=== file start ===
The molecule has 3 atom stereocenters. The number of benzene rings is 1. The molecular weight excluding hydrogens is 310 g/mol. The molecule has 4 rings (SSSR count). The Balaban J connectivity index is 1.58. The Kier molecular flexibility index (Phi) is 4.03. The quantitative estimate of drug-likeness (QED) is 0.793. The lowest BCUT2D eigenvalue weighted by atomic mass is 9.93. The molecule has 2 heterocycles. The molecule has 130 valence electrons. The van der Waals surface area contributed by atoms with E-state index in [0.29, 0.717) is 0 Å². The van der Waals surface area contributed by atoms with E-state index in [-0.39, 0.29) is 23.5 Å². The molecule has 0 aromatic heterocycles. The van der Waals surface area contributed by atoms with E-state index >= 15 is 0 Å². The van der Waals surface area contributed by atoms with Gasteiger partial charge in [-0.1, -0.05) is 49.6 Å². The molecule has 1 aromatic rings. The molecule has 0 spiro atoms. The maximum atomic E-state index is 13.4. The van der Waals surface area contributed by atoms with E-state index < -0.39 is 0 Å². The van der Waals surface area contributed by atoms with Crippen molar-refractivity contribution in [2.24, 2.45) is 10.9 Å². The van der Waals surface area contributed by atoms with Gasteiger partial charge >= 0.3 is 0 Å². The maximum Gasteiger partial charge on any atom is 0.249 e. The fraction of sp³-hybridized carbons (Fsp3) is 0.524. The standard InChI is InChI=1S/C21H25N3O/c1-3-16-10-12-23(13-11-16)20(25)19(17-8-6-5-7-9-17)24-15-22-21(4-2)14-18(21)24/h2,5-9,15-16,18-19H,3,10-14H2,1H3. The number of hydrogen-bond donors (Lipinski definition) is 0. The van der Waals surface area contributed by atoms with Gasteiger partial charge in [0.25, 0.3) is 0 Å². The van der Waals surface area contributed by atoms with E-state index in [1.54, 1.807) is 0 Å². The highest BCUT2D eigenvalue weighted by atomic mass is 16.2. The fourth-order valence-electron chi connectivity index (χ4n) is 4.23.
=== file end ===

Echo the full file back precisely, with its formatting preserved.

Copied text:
The molecule has 3 atom stereocenters. The number of benzene rings is 1. The molecular weight excluding hydrogens is 310 g/mol. The molecule has 4 rings (SSSR count). The Balaban J connectivity index is 1.58. The Kier molecular flexibility index (Phi) is 4.03. The quantitative estimate of drug-likeness (QED) is 0.793. The lowest BCUT2D eigenvalue weighted by atomic mass is 9.93. The molecule has 2 heterocycles. The molecule has 130 valence electrons. The van der Waals surface area contributed by atoms with E-state index in [0.29, 0.717) is 0 Å². The van der Waals surface area contributed by atoms with E-state index in [-0.39, 0.29) is 23.5 Å². The molecule has 0 aromatic heterocycles. The van der Waals surface area contributed by atoms with E-state index >= 15 is 0 Å². The van der Waals surface area contributed by atoms with Gasteiger partial charge in [-0.1, -0.05) is 49.6 Å². The molecule has 1 aromatic rings. The molecule has 0 spiro atoms. The maximum atomic E-state index is 13.4. The van der Waals surface area contributed by atoms with E-state index < -0.39 is 0 Å². The van der Waals surface area contributed by atoms with Crippen molar-refractivity contribution in [2.24, 2.45) is 10.9 Å². The van der Waals surface area contributed by atoms with Gasteiger partial charge >= 0.3 is 0 Å². The maximum Gasteiger partial charge on any atom is 0.249 e. The fraction of sp³-hybridized carbons (Fsp3) is 0.524. The standard InChI is InChI=1S/C21H25N3O/c1-3-16-10-12-23(13-11-16)20(25)19(17-8-6-5-7-9-17)24-15-22-21(4-2)14-18(21)24/h2,5-9,15-16,18-19H,3,10-14H2,1H3. The number of hydrogen-bond donors (Lipinski definition) is 0. The van der Waals surface area contributed by atoms with Gasteiger partial charge in [0.25, 0.3) is 0 Å². The van der Waals surface area contributed by atoms with E-state index in [1.54, 1.807) is 0 Å². The highest BCUT2D eigenvalue weighted by atomic mass is 16.2. The fourth-order valence-electron chi connectivity index (χ4n) is 4.23.